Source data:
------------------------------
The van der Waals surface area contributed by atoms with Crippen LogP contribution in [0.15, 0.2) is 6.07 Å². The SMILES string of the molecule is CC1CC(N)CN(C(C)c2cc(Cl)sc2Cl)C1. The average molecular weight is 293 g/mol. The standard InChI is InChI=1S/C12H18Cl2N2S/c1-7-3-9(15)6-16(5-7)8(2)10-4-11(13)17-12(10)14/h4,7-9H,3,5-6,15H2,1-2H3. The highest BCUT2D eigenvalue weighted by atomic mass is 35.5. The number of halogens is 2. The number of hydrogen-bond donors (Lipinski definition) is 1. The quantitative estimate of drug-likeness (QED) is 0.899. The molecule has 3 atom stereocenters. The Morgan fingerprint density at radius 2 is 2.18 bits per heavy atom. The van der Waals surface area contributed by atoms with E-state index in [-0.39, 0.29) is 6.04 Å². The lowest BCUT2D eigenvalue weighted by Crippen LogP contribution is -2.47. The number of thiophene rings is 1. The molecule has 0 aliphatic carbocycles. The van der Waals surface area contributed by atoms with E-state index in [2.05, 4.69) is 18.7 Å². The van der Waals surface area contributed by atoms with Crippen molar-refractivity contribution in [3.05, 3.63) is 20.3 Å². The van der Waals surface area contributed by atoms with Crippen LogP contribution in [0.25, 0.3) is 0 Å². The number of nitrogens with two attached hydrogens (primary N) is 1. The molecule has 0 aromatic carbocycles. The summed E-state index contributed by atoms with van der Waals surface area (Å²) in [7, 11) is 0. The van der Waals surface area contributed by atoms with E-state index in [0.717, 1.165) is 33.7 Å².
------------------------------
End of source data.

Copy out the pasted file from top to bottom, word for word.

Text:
The van der Waals surface area contributed by atoms with Crippen LogP contribution in [0.15, 0.2) is 6.07 Å². The SMILES string of the molecule is CC1CC(N)CN(C(C)c2cc(Cl)sc2Cl)C1. The average molecular weight is 293 g/mol. The standard InChI is InChI=1S/C12H18Cl2N2S/c1-7-3-9(15)6-16(5-7)8(2)10-4-11(13)17-12(10)14/h4,7-9H,3,5-6,15H2,1-2H3. The highest BCUT2D eigenvalue weighted by atomic mass is 35.5. The number of halogens is 2. The number of hydrogen-bond donors (Lipinski definition) is 1. The quantitative estimate of drug-likeness (QED) is 0.899. The molecule has 3 atom stereocenters. The Morgan fingerprint density at radius 2 is 2.18 bits per heavy atom. The van der Waals surface area contributed by atoms with E-state index in [-0.39, 0.29) is 6.04 Å². The lowest BCUT2D eigenvalue weighted by Crippen LogP contribution is -2.47. The number of thiophene rings is 1. The molecule has 0 aliphatic carbocycles. The van der Waals surface area contributed by atoms with E-state index in [2.05, 4.69) is 18.7 Å². The van der Waals surface area contributed by atoms with Crippen molar-refractivity contribution in [3.05, 3.63) is 20.3 Å². The van der Waals surface area contributed by atoms with Crippen LogP contribution in [0.25, 0.3) is 0 Å². The number of nitrogens with two attached hydrogens (primary N) is 1. The molecule has 0 aromatic carbocycles. The summed E-state index contributed by atoms with van der Waals surface area (Å²) in [7, 11) is 0. The van der Waals surface area contributed by atoms with E-state index in [0.717, 1.165) is 33.7 Å².